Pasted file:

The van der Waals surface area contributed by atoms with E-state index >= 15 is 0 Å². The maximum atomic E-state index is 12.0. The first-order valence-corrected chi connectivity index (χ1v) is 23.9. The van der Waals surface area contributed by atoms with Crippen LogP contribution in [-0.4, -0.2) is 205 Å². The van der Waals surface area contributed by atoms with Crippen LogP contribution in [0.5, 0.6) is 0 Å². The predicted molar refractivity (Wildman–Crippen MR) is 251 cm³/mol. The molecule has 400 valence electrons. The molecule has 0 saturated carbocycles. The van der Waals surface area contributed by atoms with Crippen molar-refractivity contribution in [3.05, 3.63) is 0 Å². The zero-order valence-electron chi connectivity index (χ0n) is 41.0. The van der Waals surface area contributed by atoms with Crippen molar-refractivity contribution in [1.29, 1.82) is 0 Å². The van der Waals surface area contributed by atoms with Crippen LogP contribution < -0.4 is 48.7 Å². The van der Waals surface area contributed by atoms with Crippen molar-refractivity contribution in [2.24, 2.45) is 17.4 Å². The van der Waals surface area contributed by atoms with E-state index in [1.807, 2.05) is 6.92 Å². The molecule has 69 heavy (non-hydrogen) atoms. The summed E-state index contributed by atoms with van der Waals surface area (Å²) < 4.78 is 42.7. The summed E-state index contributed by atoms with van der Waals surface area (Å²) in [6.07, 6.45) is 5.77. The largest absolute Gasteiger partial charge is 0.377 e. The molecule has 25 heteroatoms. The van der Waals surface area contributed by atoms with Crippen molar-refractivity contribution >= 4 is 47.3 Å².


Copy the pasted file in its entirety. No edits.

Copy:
The van der Waals surface area contributed by atoms with E-state index >= 15 is 0 Å². The maximum atomic E-state index is 12.0. The first-order valence-corrected chi connectivity index (χ1v) is 23.9. The van der Waals surface area contributed by atoms with Crippen LogP contribution in [-0.4, -0.2) is 205 Å². The van der Waals surface area contributed by atoms with Crippen LogP contribution in [0.5, 0.6) is 0 Å². The predicted molar refractivity (Wildman–Crippen MR) is 251 cm³/mol. The molecule has 400 valence electrons. The molecule has 0 saturated carbocycles. The van der Waals surface area contributed by atoms with Crippen molar-refractivity contribution in [3.05, 3.63) is 0 Å². The zero-order valence-electron chi connectivity index (χ0n) is 41.0. The van der Waals surface area contributed by atoms with Crippen molar-refractivity contribution in [1.29, 1.82) is 0 Å². The van der Waals surface area contributed by atoms with Crippen LogP contribution < -0.4 is 48.7 Å². The van der Waals surface area contributed by atoms with Crippen molar-refractivity contribution in [2.24, 2.45) is 17.4 Å². The van der Waals surface area contributed by atoms with E-state index in [1.807, 2.05) is 6.92 Å². The molecule has 69 heavy (non-hydrogen) atoms. The summed E-state index contributed by atoms with van der Waals surface area (Å²) < 4.78 is 42.7. The summed E-state index contributed by atoms with van der Waals surface area (Å²) in [6.07, 6.45) is 5.77. The largest absolute Gasteiger partial charge is 0.377 e. The molecule has 25 heteroatoms. The van der Waals surface area contributed by atoms with Crippen molar-refractivity contribution >= 4 is 47.3 Å².